Freshman star Rondale Moore of Purdue is the only player from a Big Ten school named a semifinalist for the award. Among the power conferences, the Big Ten has the longest drought of Biletnikoff Award winners with Braylon Edwards of Michigan being the last Big Ten player to win the award in 2004. The Big 12 has dominated the award over the past decade with seven Biletnikoff Award winners since 2007 including the last three years (Corey Coleman of Baylor in 2015, Dede Westbrook of Oklahoma in 2016, and James Washington of Oklahoma State in 2017) and two back-to-back winners (Michael Crabtree of Texas Tech in 2007-2008 and Justin Blackmon of Oklahoma State in 2010 and 2011).

This list of 11 semifinalists will be trimmed down to three finalists on Nov. 19. The 2018 Biletnikoff Award will be presented on Dec. 6 at The Home Depot College Football Awards Presentation on ESPN.

Oklahoma State WR Jalen McCleskey announces transfer

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In a purely shocking move, Oklahoma State head coach Mike Gundy announced Monday that wide receiver Jalen McCleskey will utilize the new redshirt rule and transfer immediately.

McCleskey told Gundy he is leaving due to a lack of playing time.

A 3-star recruit out of Louisiana, McCleskey caught 29 balls as a true freshman in 2015, led the team with 73 grabs as a sophomore and snared 50 passes last season. Through four games in 2018, McCleskey ranked second on the team with 15 receptions for 155 yards and two touchdowns. He caught four passes for 52 yards in a 41-17 loss to No. 25 Texas Tech on Saturday.

After years of playing third fiddle to James Washington and Marcell Ateman, McCleskey, presumably figured to be the offense’s top option in his senior year, but fellow senior Taylor Cornelius has favored sophomore Tylan Wallace, turning to him for a team-high 26 completions.

McCleskey’s departure is part of a new phenomenon of players utilizing the new redshirt rule to their advantage. By leaving when he is, McCleskey will not have this season count against his eligibility, thus allowing him to play elsewhere in 2019.

He leaves school as one of the 10 most productive receivers in Oklahoma State history, hauling in 167 passes for 1,865 yards and 17 touchdowns.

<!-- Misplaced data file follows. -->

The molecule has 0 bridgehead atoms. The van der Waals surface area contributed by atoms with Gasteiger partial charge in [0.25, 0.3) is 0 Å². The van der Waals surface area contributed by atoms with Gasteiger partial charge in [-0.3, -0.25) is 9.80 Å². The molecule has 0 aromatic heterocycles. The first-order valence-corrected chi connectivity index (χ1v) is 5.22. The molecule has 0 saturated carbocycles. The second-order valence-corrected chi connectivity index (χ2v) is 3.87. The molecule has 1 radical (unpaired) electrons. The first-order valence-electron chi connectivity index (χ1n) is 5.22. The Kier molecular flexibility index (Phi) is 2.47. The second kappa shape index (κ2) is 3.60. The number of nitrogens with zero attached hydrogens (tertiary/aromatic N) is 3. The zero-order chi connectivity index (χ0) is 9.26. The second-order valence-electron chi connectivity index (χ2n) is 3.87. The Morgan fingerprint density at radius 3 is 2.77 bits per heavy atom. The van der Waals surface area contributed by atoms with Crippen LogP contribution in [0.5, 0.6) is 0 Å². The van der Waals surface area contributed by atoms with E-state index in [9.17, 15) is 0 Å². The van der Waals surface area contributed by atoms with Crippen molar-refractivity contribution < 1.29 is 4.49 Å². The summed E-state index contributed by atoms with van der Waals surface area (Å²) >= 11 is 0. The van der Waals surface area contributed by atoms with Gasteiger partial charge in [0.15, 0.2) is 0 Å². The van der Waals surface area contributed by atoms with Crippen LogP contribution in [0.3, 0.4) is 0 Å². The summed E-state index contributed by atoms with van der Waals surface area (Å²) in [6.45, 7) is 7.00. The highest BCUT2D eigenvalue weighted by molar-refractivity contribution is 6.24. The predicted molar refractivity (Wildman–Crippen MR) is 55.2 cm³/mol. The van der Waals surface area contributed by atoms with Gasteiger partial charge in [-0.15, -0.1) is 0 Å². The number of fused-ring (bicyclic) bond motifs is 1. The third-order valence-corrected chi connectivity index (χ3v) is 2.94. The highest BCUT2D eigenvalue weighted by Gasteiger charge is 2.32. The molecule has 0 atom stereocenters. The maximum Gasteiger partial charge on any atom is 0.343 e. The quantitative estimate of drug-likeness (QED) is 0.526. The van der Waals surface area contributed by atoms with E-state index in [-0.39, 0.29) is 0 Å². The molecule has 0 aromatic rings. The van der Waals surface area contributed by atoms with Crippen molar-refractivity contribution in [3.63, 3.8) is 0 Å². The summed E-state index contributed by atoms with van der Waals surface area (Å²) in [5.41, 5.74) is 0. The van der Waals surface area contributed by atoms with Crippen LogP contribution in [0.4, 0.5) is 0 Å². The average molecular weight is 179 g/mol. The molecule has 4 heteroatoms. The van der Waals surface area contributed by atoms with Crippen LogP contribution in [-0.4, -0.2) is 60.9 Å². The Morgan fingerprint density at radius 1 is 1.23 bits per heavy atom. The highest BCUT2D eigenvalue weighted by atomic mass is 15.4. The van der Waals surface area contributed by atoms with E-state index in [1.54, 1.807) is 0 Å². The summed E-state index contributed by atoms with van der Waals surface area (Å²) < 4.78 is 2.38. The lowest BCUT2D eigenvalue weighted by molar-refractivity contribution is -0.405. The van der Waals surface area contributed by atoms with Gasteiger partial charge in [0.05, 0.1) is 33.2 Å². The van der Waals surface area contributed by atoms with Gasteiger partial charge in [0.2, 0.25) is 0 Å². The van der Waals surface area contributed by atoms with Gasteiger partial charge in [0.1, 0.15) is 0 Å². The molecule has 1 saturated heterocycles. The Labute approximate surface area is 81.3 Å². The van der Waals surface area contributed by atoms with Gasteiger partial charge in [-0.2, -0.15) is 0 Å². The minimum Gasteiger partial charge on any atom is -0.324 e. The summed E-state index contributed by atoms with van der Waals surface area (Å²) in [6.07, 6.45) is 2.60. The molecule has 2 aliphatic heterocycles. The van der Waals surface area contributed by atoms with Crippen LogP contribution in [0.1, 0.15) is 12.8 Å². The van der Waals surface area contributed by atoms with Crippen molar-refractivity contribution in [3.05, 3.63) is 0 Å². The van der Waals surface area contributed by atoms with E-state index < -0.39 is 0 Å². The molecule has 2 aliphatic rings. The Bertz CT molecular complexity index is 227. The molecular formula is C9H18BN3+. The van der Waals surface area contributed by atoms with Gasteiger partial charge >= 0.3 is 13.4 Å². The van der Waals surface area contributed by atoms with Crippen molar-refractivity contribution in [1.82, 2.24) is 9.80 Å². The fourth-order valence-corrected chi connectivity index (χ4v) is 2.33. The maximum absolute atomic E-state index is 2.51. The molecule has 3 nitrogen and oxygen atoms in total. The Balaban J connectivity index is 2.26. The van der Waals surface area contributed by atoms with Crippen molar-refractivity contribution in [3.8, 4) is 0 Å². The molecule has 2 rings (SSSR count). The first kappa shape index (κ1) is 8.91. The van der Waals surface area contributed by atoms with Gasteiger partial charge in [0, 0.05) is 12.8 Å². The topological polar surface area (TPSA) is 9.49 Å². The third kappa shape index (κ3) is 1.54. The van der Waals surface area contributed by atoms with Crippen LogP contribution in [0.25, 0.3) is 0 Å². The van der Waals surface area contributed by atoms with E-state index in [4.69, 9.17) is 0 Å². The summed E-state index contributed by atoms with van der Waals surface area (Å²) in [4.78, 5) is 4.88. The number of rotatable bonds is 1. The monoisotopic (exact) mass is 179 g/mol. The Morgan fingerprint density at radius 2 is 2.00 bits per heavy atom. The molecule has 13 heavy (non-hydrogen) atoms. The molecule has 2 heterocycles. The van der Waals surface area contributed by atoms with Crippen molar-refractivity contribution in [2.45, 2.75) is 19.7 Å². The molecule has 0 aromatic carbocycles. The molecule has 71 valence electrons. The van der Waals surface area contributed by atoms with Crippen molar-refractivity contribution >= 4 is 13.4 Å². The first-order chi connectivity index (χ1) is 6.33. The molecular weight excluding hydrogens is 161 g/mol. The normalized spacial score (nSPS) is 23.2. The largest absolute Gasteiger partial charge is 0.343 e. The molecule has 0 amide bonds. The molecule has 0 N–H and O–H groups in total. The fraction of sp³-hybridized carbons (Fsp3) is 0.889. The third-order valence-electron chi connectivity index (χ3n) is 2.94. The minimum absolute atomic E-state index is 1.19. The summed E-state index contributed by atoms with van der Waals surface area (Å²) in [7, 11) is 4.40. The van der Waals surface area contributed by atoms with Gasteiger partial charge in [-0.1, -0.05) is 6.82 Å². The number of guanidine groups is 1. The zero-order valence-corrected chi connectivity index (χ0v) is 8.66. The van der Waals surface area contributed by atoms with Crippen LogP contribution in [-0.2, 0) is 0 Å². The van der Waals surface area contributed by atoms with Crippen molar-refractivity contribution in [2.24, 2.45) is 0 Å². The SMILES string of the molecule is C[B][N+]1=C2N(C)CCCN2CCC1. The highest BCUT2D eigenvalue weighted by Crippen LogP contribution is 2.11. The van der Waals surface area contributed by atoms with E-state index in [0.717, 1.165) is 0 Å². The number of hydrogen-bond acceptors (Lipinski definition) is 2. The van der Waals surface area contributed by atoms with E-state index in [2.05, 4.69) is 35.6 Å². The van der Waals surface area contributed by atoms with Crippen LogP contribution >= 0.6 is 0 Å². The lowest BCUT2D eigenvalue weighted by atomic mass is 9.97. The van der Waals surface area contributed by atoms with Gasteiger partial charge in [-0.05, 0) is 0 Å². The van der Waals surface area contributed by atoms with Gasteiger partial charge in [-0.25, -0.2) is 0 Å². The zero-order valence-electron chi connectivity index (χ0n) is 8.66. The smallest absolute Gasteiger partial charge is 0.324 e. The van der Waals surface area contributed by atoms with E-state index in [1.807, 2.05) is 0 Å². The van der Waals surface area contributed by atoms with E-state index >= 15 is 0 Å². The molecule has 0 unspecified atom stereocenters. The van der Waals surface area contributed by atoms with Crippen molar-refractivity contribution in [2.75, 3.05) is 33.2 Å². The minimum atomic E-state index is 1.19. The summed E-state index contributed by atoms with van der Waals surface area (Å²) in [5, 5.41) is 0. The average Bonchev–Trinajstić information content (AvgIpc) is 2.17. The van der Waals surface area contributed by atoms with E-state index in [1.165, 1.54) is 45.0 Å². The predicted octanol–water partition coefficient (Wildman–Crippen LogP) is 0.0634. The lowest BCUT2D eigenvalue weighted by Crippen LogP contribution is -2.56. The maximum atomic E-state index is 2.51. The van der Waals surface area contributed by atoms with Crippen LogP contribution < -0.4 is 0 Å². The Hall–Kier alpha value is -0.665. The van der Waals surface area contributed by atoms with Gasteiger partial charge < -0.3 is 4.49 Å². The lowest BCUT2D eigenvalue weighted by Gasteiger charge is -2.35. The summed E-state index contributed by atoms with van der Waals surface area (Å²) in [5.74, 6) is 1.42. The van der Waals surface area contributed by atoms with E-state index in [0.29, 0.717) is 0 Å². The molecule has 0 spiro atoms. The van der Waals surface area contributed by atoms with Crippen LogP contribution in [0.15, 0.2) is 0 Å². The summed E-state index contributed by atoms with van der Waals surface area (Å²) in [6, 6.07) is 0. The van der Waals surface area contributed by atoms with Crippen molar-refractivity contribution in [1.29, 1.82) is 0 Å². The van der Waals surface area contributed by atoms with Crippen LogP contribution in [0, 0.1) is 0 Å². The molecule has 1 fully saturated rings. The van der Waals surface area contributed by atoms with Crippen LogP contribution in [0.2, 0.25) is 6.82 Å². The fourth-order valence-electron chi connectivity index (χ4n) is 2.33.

Florida suspends seven for failing to ‘live up to the Gator standard’

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Not that it matters much given the opponent, but Florida will be a bit shorthanded when it opens up the 2018 season.

In a news release about an hour before kickoff, Florida announced that seven players have been suspended for tonight’s opener against FCS Charleston Southern — defensive tackle Luke Ancrum, defensive tackle Kyree Campbell, cornerback Brian Edwards, defensive end CeCe Jefferson, running back Adarius Lemons, wide receiver Kadarius Toney (pictured) and offensive lineman James Washington.

The suspensions of Campbell and Toney aren’t surprising as they were involved in a bizarre offseason incident involving airsoft guns, a frying pan, a baseball bat, rocks and a gambler nicknamed Tay Bang. Five other Gators connected to that incident — wide receivers Tyrie Cleveland and Rick Wells, quarterback Emory Jones and tight ends C’yonta Lewis and Kemore Gamble — avoided suspensions.

Jefferson’s suspension is for academic reasons, the Orlando Sentinel reported.  It’s unclear what exactly the other four players did to earn their respective suspensions.

Toney’s 15 catches for 152 yards were both fourth on the team, while Jefferson led the team in sacks last season with 4½.  Campbell played in nine games during the 2017 season.

CFT 2018 Preseason Previews: The Big 12